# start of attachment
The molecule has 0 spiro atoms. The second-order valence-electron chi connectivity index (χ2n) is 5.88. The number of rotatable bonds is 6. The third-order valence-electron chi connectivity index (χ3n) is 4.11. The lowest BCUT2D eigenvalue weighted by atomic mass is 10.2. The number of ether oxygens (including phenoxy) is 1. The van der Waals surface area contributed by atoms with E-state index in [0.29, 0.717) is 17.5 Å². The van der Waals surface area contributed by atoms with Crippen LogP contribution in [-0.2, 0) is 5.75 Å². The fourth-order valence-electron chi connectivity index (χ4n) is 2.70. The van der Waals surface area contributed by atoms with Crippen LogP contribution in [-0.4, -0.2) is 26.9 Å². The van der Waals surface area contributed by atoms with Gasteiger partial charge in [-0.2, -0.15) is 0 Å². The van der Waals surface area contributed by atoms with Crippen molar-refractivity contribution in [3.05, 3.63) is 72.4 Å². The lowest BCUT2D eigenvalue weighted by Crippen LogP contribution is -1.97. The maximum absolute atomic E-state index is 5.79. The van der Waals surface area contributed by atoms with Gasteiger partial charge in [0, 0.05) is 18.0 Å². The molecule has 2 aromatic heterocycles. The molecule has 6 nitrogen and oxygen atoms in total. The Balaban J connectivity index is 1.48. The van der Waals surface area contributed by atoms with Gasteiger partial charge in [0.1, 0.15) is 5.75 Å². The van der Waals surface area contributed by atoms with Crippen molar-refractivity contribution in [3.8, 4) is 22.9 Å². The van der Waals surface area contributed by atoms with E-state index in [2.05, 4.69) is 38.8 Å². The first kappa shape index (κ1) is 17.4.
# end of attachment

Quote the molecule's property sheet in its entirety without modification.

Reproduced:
The molecule has 0 spiro atoms. The second-order valence-electron chi connectivity index (χ2n) is 5.88. The number of rotatable bonds is 6. The third-order valence-electron chi connectivity index (χ3n) is 4.11. The lowest BCUT2D eigenvalue weighted by atomic mass is 10.2. The number of ether oxygens (including phenoxy) is 1. The van der Waals surface area contributed by atoms with E-state index in [0.29, 0.717) is 17.5 Å². The van der Waals surface area contributed by atoms with Crippen LogP contribution in [-0.2, 0) is 5.75 Å². The fourth-order valence-electron chi connectivity index (χ4n) is 2.70. The van der Waals surface area contributed by atoms with Crippen LogP contribution in [-0.4, -0.2) is 26.9 Å². The van der Waals surface area contributed by atoms with Gasteiger partial charge in [-0.2, -0.15) is 0 Å². The van der Waals surface area contributed by atoms with Crippen molar-refractivity contribution in [3.05, 3.63) is 72.4 Å². The lowest BCUT2D eigenvalue weighted by Crippen LogP contribution is -1.97. The maximum absolute atomic E-state index is 5.79. The van der Waals surface area contributed by atoms with Gasteiger partial charge in [0, 0.05) is 18.0 Å². The molecule has 2 aromatic heterocycles. The molecule has 6 nitrogen and oxygen atoms in total. The Balaban J connectivity index is 1.48. The van der Waals surface area contributed by atoms with Gasteiger partial charge in [0.1, 0.15) is 5.75 Å². The van der Waals surface area contributed by atoms with Crippen molar-refractivity contribution in [3.8, 4) is 22.9 Å². The van der Waals surface area contributed by atoms with E-state index in [2.05, 4.69) is 38.8 Å². The first kappa shape index (κ1) is 17.4.